The tax collector laughed. “You repair old clothes! What can you possibly know about creating a wedding gown?”
 
“Divine Providence has brought the three of us together,” they said. “Besides, what do you have to lose?”
 
The tax collector realized they were right. He had no choice. So he introduced the two tailors to the Poritz. They made a sample, and the Poritz was so pleased with their handiwork that he commissioned them to sew the wedding gown, and paid them handsomely for it. The tax collector retained his position, and even received an increase in salary.
 
The Poritz's wife hated Jews.  When she saw the tax collector and tailors' happiness, she said to her husband, “If these Jews are so happy that the tax collector wasn’t thrown out, why don’t you tell them about the last tax collector that was thrown into the dungeon with his family? Maybe they’ll pay a hefty ransom to free them.”
 
The Poritz told the tailors the story of the last tax collector. He and his entire family had been in prison for so long that no one even remembered them.
 
The two tailors looked at each other. “How much does he owe?” they asked.
 
“Four hundred silver rubles” the Poritz answered.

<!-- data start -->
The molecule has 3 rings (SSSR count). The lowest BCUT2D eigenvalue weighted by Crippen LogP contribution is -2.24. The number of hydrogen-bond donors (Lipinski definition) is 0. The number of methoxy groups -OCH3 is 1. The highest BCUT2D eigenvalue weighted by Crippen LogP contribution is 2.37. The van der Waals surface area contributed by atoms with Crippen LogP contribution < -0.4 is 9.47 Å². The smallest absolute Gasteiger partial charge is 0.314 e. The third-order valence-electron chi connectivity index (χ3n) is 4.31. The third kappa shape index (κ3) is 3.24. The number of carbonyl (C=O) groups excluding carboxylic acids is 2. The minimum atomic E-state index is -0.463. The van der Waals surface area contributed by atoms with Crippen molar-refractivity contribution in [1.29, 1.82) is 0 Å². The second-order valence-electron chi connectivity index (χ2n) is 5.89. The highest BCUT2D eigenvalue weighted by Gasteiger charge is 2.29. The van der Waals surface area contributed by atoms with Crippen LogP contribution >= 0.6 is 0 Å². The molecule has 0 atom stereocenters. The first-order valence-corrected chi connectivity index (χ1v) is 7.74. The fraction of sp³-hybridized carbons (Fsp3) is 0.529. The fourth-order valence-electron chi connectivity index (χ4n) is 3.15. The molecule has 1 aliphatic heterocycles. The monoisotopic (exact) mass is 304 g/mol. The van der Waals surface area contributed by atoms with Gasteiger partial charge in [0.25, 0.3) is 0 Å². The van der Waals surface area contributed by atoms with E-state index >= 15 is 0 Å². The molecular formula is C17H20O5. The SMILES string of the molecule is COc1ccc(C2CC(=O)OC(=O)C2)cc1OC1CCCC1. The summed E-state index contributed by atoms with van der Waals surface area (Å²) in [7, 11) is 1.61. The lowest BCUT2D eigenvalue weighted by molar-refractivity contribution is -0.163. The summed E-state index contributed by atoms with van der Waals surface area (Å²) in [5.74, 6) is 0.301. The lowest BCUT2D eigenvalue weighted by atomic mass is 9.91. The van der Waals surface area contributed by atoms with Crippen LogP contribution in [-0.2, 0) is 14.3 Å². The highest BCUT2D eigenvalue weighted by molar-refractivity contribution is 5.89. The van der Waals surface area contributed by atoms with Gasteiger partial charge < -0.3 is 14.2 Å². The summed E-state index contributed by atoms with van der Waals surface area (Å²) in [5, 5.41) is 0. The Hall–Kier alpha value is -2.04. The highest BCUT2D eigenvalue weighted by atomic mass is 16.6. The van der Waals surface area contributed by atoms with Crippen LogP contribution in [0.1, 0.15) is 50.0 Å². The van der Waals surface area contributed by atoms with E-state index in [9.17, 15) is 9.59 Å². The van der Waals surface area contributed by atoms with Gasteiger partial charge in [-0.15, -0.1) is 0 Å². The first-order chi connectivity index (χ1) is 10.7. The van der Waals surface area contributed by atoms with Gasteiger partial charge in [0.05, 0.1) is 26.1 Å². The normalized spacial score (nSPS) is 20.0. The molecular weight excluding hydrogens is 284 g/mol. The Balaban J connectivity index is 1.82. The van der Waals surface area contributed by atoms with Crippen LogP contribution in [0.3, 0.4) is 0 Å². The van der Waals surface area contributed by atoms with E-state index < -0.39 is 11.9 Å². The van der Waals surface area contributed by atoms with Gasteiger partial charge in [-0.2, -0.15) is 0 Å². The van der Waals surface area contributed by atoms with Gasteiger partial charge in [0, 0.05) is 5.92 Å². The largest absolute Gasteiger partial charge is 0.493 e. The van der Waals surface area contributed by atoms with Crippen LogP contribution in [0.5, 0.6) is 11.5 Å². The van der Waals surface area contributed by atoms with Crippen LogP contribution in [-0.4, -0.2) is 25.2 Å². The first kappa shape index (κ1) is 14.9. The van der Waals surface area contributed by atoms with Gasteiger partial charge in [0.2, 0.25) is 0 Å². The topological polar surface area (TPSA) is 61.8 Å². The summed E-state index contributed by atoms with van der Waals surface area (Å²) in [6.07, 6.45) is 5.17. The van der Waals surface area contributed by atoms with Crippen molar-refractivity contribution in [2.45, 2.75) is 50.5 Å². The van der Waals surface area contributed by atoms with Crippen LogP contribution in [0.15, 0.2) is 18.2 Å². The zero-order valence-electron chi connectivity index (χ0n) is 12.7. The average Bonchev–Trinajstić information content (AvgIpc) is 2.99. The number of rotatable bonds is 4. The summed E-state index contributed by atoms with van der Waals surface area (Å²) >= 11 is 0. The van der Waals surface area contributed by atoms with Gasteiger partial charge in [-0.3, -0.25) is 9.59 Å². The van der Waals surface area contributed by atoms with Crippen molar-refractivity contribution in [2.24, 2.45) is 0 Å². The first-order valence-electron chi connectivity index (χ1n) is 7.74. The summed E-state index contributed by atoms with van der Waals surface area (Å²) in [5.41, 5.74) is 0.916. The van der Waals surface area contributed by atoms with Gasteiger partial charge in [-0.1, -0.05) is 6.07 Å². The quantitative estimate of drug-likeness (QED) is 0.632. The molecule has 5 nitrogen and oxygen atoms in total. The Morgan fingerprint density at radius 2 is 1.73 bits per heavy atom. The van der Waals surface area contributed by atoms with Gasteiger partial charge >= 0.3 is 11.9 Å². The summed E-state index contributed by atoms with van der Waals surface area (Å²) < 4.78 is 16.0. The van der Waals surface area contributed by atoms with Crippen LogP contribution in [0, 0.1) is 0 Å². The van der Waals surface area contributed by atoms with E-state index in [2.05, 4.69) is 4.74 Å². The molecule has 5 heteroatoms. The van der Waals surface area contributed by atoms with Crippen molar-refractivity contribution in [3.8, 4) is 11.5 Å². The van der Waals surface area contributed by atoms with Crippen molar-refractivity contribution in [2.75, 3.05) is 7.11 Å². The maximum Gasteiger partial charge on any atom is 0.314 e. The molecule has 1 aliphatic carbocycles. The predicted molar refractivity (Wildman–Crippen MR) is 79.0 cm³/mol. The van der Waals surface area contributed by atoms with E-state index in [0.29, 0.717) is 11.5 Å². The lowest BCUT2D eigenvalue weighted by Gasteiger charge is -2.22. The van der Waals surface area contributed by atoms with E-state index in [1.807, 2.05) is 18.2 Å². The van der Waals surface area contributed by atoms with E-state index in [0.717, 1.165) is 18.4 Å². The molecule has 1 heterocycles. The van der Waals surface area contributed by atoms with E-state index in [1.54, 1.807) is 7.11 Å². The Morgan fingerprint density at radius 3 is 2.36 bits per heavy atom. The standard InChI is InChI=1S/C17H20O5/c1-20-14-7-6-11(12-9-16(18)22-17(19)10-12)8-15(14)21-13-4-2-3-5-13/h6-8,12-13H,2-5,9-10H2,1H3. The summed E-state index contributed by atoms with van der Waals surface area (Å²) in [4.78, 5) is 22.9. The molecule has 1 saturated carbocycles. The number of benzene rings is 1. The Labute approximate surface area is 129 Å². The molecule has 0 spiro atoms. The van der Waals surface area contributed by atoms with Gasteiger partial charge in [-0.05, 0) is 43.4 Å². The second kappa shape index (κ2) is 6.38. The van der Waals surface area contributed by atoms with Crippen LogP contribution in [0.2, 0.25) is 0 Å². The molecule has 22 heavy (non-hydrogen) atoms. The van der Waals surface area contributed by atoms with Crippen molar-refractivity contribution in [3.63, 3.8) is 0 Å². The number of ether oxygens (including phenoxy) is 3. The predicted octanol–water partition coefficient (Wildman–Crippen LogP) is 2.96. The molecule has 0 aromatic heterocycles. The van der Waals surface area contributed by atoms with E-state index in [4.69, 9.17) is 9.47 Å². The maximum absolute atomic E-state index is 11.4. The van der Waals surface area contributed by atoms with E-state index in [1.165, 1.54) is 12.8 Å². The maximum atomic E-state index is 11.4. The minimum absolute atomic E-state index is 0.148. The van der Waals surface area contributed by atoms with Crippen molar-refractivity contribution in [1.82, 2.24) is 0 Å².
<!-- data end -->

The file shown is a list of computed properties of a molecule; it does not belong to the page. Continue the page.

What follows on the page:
The two tailors asked for a few minutes to discuss the matter in private.
 
“What do you think?” asked Reb Moshe.
 
“Are you crazy!” said Reb Yaakov. “I agree that something should be done for those poor people, but we’ve worked years for this money."
 
Reb Moshe understood that Divine Providence had brought them there to save the former tax collector and his family. “In that case,” said Reb Moshe, “I propose we dissolve our partnership and divide our profits.”
 
Reb Yaakov reluctantly agreed. After dividing their funds, each partner had one exactly 400 silver rubles.
 
Reb Yaakov tried to convince Reb Moshe not to give away all of his. But Reb Moshe was insistent. He paid the Poritz the four hundred silver rubles and the previous tax collector and this family were released from the dungeon.
 
The two tailors returned to Vilna.
 
Reb Yaakov used his earnings to open a dry goods store. It was so successful that Reb Yaakov soon became a wealthy businessman. Reb Moshe on the other hand, was reduced to begging.
 
One morning, Reb Moshe stopped a local businessman Reb Hirsh, to ask for a donation. Reaching into his pocket for a coin, Reb Hirsh asked, “And what will I get in return for my donation?
 
“I will bless you with success,” said Reb Moshe.
 
The businessman smirked, and handed Reb Moshe the coin.